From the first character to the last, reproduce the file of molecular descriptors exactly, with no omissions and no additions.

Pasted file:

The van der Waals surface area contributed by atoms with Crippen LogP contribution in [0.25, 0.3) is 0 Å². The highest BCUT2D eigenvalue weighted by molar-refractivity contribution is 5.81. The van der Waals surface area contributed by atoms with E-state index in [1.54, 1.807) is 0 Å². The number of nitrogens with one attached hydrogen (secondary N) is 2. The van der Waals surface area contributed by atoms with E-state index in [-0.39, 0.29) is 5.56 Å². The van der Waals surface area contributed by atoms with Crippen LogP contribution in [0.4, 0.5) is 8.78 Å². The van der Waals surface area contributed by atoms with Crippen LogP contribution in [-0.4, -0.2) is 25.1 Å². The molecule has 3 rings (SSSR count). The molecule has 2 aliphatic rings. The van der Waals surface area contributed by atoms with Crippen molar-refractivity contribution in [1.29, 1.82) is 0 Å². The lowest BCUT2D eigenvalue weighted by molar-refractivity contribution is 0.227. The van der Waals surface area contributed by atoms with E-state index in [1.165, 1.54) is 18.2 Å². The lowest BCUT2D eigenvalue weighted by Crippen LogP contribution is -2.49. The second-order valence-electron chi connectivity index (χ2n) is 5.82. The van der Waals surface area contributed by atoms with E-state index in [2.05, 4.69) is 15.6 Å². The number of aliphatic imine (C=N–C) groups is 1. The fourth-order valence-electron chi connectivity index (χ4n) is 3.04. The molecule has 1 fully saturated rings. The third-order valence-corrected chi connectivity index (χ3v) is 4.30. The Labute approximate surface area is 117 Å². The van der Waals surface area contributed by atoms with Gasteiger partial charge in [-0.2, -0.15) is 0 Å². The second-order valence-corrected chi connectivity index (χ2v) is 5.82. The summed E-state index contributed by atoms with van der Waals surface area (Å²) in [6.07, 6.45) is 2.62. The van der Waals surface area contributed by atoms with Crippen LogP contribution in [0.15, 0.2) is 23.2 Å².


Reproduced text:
The van der Waals surface area contributed by atoms with Crippen LogP contribution in [0.25, 0.3) is 0 Å². The highest BCUT2D eigenvalue weighted by molar-refractivity contribution is 5.81. The van der Waals surface area contributed by atoms with E-state index in [1.54, 1.807) is 0 Å². The number of nitrogens with one attached hydrogen (secondary N) is 2. The van der Waals surface area contributed by atoms with E-state index in [-0.39, 0.29) is 5.56 Å². The van der Waals surface area contributed by atoms with Crippen LogP contribution in [0.4, 0.5) is 8.78 Å². The van der Waals surface area contributed by atoms with Crippen LogP contribution in [-0.4, -0.2) is 25.1 Å². The molecule has 3 rings (SSSR count). The molecule has 2 aliphatic rings. The van der Waals surface area contributed by atoms with Crippen molar-refractivity contribution in [1.29, 1.82) is 0 Å². The lowest BCUT2D eigenvalue weighted by molar-refractivity contribution is 0.227. The van der Waals surface area contributed by atoms with E-state index in [1.165, 1.54) is 18.2 Å². The lowest BCUT2D eigenvalue weighted by Crippen LogP contribution is -2.49. The second-order valence-electron chi connectivity index (χ2n) is 5.82. The van der Waals surface area contributed by atoms with E-state index in [2.05, 4.69) is 15.6 Å². The number of aliphatic imine (C=N–C) groups is 1. The fourth-order valence-electron chi connectivity index (χ4n) is 3.04. The molecule has 1 fully saturated rings. The third-order valence-corrected chi connectivity index (χ3v) is 4.30. The Labute approximate surface area is 117 Å². The van der Waals surface area contributed by atoms with Gasteiger partial charge in [-0.2, -0.15) is 0 Å². The second-order valence-corrected chi connectivity index (χ2v) is 5.82. The summed E-state index contributed by atoms with van der Waals surface area (Å²) in [6.07, 6.45) is 2.62. The van der Waals surface area contributed by atoms with Crippen LogP contribution in [0.15, 0.2) is 23.2 Å².